Transport policy is a special field in many respects. In contrast to other policy fields, transport policy is characterised in particular by its cross-sectional and its multi-level character. The cross-sectional character describes the interdisciplinary nature of the field. Transport policy is difficult to understand as an exclusive, self-contained field. It is a field which is significantly influenced by various other policy fields. Environmental policy, social policy, technology policy, economic policy, competition policy and many other fields are important components of transport policy. The field also has a multi-level character. Transport policy is no longer a field hierarchically determined by the nation state. Many different state, civil society and economic actors at all levels (local, national, regional) have their role and say in transport policy processes.
This special role of the transport sector has become increasingly important over the last decade. For example, there has been a massive increase in awareness of the role of transport in the climate and environmental sector. New technologies and advances in the field of electric mobility and autonomous driving are expressions of this new awareness in the transport sector. But the last decade has also revealed the massive problems and challenges that still need to be solved. The second half of the last decade in particular has shown that we are only just beginning to solve environmental problems or introduce new drives and technologies. But what challenges await us now in the new decade? What still lies on the desks of the EU institutions? Here we want to give a brief transport policy outlook into the beginning of the new decade.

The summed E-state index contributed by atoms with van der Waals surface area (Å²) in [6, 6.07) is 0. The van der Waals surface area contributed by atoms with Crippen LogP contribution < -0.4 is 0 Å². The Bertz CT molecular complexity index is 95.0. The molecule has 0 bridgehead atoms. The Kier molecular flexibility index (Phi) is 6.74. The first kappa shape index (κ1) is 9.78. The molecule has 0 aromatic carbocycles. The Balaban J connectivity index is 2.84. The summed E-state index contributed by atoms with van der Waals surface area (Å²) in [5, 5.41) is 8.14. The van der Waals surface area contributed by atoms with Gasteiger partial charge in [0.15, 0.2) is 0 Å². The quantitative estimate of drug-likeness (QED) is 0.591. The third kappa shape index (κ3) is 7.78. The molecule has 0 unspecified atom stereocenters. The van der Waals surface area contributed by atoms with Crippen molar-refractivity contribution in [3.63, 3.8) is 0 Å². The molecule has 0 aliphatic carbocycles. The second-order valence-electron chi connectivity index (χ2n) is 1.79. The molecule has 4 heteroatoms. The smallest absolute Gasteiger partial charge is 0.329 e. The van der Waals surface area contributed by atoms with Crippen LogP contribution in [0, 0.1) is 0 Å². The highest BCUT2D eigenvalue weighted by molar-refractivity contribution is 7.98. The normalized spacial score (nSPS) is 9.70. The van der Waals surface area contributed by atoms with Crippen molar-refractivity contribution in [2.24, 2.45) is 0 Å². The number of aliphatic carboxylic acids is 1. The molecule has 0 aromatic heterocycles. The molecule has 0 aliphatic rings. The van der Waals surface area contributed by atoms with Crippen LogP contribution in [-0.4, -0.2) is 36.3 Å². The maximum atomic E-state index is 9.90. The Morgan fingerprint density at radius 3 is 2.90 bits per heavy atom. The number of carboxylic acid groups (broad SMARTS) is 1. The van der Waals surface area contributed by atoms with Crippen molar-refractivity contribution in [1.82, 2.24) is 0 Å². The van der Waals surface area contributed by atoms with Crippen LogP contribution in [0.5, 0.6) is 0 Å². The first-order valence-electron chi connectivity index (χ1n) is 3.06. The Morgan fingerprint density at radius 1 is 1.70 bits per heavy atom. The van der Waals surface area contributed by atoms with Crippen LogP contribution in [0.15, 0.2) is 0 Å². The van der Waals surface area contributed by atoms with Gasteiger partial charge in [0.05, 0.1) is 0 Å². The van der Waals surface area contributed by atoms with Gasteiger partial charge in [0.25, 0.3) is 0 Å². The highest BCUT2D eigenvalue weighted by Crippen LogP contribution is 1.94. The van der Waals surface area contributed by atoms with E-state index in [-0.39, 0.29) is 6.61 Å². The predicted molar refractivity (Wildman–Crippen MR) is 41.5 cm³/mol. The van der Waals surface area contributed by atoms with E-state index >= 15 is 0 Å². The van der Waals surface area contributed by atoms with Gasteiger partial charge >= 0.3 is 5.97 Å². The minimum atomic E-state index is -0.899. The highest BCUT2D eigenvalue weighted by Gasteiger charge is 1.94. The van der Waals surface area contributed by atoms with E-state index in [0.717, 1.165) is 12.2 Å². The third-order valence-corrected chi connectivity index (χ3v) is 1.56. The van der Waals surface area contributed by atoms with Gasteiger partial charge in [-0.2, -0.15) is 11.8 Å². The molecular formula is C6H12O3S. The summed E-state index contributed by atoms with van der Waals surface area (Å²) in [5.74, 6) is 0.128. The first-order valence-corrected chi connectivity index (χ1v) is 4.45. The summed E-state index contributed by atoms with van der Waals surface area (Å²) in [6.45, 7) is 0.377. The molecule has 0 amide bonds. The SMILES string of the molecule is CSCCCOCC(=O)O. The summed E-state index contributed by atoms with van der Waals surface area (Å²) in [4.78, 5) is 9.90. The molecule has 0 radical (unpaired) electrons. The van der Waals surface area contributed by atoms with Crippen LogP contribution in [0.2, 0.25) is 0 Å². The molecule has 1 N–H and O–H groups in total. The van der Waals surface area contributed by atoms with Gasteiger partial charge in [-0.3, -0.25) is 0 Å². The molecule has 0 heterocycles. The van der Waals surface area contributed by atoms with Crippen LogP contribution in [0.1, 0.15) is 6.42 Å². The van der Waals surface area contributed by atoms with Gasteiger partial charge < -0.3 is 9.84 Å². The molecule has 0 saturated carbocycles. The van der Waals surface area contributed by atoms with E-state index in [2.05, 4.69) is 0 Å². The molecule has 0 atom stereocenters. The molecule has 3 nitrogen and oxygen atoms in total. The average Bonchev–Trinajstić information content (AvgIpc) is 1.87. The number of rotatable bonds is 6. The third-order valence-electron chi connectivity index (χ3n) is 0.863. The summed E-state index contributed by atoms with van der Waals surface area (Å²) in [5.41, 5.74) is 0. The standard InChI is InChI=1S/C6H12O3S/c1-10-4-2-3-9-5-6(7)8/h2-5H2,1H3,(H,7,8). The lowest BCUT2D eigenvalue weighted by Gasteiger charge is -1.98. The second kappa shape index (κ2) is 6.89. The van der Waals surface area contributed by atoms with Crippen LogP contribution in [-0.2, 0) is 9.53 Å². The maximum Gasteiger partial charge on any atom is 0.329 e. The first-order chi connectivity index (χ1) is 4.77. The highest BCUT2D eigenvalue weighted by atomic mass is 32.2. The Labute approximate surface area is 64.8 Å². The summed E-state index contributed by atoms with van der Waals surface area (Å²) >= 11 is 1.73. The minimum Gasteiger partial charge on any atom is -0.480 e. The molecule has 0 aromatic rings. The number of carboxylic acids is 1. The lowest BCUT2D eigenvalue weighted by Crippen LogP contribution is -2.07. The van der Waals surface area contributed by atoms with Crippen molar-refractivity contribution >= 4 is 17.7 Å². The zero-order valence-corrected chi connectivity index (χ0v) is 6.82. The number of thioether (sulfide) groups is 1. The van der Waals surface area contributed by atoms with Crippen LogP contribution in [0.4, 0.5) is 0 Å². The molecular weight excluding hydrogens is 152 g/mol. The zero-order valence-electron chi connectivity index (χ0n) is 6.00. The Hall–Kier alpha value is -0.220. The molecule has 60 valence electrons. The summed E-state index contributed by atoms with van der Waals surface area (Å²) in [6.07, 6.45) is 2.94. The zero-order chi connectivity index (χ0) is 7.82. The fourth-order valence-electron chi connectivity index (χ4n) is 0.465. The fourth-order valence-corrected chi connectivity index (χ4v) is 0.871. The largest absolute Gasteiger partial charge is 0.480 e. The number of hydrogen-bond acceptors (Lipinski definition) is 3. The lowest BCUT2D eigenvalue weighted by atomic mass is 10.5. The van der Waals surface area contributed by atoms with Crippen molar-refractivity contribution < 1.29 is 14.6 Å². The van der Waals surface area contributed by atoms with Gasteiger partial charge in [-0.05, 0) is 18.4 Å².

Environment, climate and energy
One of the new Commission's main packages of measures was presented at the end of last year. The European Green Deal is designed to make Europe the world's first climate-neutral continent by 2050, something the new Commission also describes as the greatest challenge and opportunity of our time. The measures, which are accompanied by an initial roadmap of key policy measures, range from an ambitious reduction in emissions to investment in cutting-edge research and innovation and the preservation of Europe's natural environment. Supported by investment in green technologies, sustainable solutions and new businesses, the Green Deal can be a new EU growth strategy. The involvement and commitment of the public and all stakeholders is crucial to the success of the Green Deal. The Commission stresses that the package makes the transition fair and social.
With regard to transport, the Commission plans to revise the CO2 standards for cars and vans to ensure "a clear path towards emission-free mobility from 2025". The new CO2 standards, which the EU institutions have just won a tough battle for in April 2019, are to be put back on the table this year. But it remains to be seen whether the CO2 reduction targets will be the focus of attention or whether technical aspects will be taken into account. It can be expected that this will be a tough battle between various governmental and non-governmental actors. The Commission also plans to publish a climate law within the first 100 days.
It should also be noted that EU legislation always includes built-in review clauses obliging the Commission to carry out a stocktaking exercise at regular intervals. In 2023, for example, passenger car legislation will be reviewed, and its effectiveness assessed. The Commission could decide at that time to amend the targets for 2025 and 2030.
At the heart of transport policy debates are and will remain the drive technologies of the past and the future. Even though the Commission officially takes a technology-neutral approach, most of the measures to promote low-emission and zero-emission vehicles undoubtedly focus on electric mobility. Measures such as the Commission's investments in the European Battery Alliance are also designed to make Europe competitive again in the future. It is clear that of all future drive technologies, electromobility is the only one that is already market-ready. Nevertheless, other technologies must not be allowed to fall behind.